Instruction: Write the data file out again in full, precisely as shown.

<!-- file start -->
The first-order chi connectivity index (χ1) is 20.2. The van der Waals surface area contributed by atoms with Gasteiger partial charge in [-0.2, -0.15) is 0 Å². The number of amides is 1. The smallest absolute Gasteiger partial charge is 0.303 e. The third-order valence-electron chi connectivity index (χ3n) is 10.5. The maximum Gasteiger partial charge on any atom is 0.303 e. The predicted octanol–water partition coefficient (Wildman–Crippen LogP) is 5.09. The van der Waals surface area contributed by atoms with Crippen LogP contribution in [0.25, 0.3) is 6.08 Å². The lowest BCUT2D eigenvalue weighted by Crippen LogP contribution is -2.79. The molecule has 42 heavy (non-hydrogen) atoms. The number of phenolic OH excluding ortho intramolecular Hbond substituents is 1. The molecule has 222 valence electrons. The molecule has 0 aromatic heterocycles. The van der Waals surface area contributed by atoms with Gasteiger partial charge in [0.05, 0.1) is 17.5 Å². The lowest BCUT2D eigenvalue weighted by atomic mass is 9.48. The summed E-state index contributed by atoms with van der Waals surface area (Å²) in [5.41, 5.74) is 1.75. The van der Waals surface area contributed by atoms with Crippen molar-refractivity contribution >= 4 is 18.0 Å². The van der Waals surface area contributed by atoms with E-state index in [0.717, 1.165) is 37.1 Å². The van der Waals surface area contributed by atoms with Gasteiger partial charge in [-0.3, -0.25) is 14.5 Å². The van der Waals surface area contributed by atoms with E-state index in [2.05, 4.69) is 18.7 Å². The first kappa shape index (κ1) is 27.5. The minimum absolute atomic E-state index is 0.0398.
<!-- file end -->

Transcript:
The first-order chi connectivity index (χ1) is 20.2. The van der Waals surface area contributed by atoms with Gasteiger partial charge in [-0.2, -0.15) is 0 Å². The number of amides is 1. The smallest absolute Gasteiger partial charge is 0.303 e. The third-order valence-electron chi connectivity index (χ3n) is 10.5. The maximum Gasteiger partial charge on any atom is 0.303 e. The predicted octanol–water partition coefficient (Wildman–Crippen LogP) is 5.09. The van der Waals surface area contributed by atoms with Crippen LogP contribution in [0.25, 0.3) is 6.08 Å². The lowest BCUT2D eigenvalue weighted by Crippen LogP contribution is -2.79. The molecule has 42 heavy (non-hydrogen) atoms. The number of phenolic OH excluding ortho intramolecular Hbond substituents is 1. The molecule has 222 valence electrons. The molecule has 0 aromatic heterocycles. The van der Waals surface area contributed by atoms with Gasteiger partial charge in [0.05, 0.1) is 17.5 Å². The lowest BCUT2D eigenvalue weighted by atomic mass is 9.48. The summed E-state index contributed by atoms with van der Waals surface area (Å²) in [5.41, 5.74) is 1.75. The van der Waals surface area contributed by atoms with Crippen molar-refractivity contribution >= 4 is 18.0 Å². The van der Waals surface area contributed by atoms with E-state index in [0.717, 1.165) is 37.1 Å². The van der Waals surface area contributed by atoms with Gasteiger partial charge in [-0.3, -0.25) is 14.5 Å². The van der Waals surface area contributed by atoms with E-state index in [2.05, 4.69) is 18.7 Å². The first kappa shape index (κ1) is 27.5. The minimum absolute atomic E-state index is 0.0398.